Common rugby injuries and how to prevent them

Brad Barritt showing just how bloody the sport can get
Brad Barritt showing just how bloody the sport can get

Andy Curtis, co-founder of UK Wide Physiotherapy service, and former professional rugby player for Bristol, gives TRU a breakdown of common rugby injuries and how to avoid them.

Unfortunately due to the nature of the game, injuries are common course for a player at any level. However, if you work on your conditioning, improve your technique and seek advice from medical physiotherapists before injuries have a chance to develop, you’ll perform better and reduce your likelihood of injury.

The most prevalent injuries I see involve lower back pain, knee ligament and cartilage issues, rotator cuff tears in the shoulder, and ankle ligament tears. Unexpected and heavy contact can be the cause of these, but you can limit the risks, and even ensure you return from injury quickly and in better shape.

You should always see an injury as an opportunity. It is easy to get frustrated with the fact that you have picked up and injury, but once you have, getting depressed about it won’t change a thing. Use the time away to back fitter and stronger than you were before your injury. The whole time you are taking advantage of intensive time with your Physiotherapist, and completing a ‘mini pre-season’, your opposite number is not able to, due to weekly playing commitments. When you come back and meet on the pitch you have the opportunity to be better conditioned and fresh, ready to get one over on him.

Four common rugby injuries and how to prevent them:
    •    Lower back pain:
This can be common in both forwards and backs, but normally for different reasons. Obviously both playing positions are open to contact related contusions and more severe injury, but in general the forwards will have large axial loads enforced on their spinal discs and joints through scrummaging, rucking and mauling, while the backs are more likely to ‘jar’ their lower back through high speed changes of direction and half breaks at pace. In order to minimise the effects of these position specific risks, it is essential to have great core strength, protecting the spine with increased stabilisation, and allowing better performance in tasks such as lineout jumping and breaking tackles.
Supine leg pistons

  •    Knee Ligament Injury:
Knee injuries generally relate to a twisting injury, which is likely to damage the cartilage, or forced motion either sideways of backwards during contact, which is likely to damage the collateral or cruciate ligaments respectively. In truth, it is impossible to prevent injuries that occur through heavy contact, or the joint having force put through it while in an awkward position, but you improve the condition of the muscle around your knee to deal with these adverse loads. Strengthening your quads and hamstrings is essential to protect your knees, but this should be done with functional exercise as well as static lifts, to ensure the smaller stabilising muscles around the back of the knee are well conditioned. I would always advocate the large Olympic lifts such as Squats, Deadlifts, and Power Cleans to gain dynamic leg strength that is game specific, but it is vital not to neglect the more precise exercises detailed below for both prehab and rehab from knee injury.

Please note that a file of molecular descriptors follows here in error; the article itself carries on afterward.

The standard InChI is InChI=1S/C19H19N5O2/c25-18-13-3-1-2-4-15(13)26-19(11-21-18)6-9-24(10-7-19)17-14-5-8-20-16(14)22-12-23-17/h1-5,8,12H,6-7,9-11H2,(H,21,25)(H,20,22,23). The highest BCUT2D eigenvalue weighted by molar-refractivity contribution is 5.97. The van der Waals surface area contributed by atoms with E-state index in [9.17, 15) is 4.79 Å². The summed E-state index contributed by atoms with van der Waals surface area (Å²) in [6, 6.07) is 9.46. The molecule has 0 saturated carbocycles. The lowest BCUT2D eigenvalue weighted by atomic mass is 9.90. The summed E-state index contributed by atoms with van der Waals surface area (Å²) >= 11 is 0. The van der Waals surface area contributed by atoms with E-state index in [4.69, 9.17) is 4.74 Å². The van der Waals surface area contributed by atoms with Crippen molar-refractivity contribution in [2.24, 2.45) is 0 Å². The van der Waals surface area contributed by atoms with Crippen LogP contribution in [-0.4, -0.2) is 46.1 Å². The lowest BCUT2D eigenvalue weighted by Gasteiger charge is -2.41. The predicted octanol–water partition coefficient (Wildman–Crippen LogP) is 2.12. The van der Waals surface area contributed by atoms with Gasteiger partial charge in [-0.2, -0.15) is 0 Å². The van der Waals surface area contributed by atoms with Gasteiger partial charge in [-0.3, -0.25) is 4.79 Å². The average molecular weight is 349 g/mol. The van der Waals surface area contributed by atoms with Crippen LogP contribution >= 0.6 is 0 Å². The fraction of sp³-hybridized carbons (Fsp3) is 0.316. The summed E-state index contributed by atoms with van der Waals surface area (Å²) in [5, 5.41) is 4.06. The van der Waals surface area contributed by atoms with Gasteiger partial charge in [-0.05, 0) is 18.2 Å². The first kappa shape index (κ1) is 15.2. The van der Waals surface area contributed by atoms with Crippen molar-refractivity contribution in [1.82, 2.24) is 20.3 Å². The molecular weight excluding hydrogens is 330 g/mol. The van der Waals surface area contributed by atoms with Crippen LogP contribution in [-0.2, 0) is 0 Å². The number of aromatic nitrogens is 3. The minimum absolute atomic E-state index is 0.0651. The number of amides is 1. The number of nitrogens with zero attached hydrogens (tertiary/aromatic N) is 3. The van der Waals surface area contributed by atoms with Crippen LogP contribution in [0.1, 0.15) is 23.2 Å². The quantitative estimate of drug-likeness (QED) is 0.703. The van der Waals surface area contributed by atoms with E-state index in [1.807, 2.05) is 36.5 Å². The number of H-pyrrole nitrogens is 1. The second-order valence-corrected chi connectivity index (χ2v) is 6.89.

Hamstring roll outs
Single leg deadlift
Single leg squat

    •    Shoulder Injury – Rotator cuff:
Shoulder Injury is very prevalent in rugby for the obvious reason that is a main point of contact in attack, defence, set piece and broken play. Shoulder injuries can be fractures or dislocations, labral tears (the cup of cartilage that deepens the ball and socket joint) and most commonly, rotator cuff damage.
The rotator cuff is a group of four small muscles that hold the ball into the socket, starting at the rear of the shoulder and passing through under the collar bone attaching to the top of the arm. These can develop impingement syndromes with repetitive actions, and in rugby, traumatic tears due to impact. These tears can be managed conservatively by a physiotherapist; however in some instances they do need surgical intervention. It is essential for rugby players to have well conditioned rotator cuff muscles to help prevent impact injury, and to give the foundations for completion of the larger upper limb lifts, preventing overtraining and over reaching. Rotator cuff exercises should be completed for both shoulder prehab and rehab.
Rotator cuff with band
Swiss Ball roll outs

    •    Ankle Ligament Injuries:
Ankle function is paramount for backs to perform at full pace, and for forwards to be able to adopt the correct body positions at set piece and the collision zone in broken play. The lateral collateral ligaments on the outside of the ankle are the most commonly damaged structures due to inversion injury from ‘going over on your ankle’ be it while sprinting / jumping, or during a collision. The natural recovery of these ligaments can sometimes see them healing by sticking to the bone on the side of the ankle where they shouldn’t. This will reduce the amount ankle movement achievable, and therefore reduce performance and increase the risk of further injury. This healing abnormality can be controlled by a clinician throughout the phases of healing. The rehab exercises you would do to recover from this collateral ligament injury are also used to train the neural pathways and muscles required to minimise the risk of inversion injury in the first place.
Theraband clock face
Heel raises
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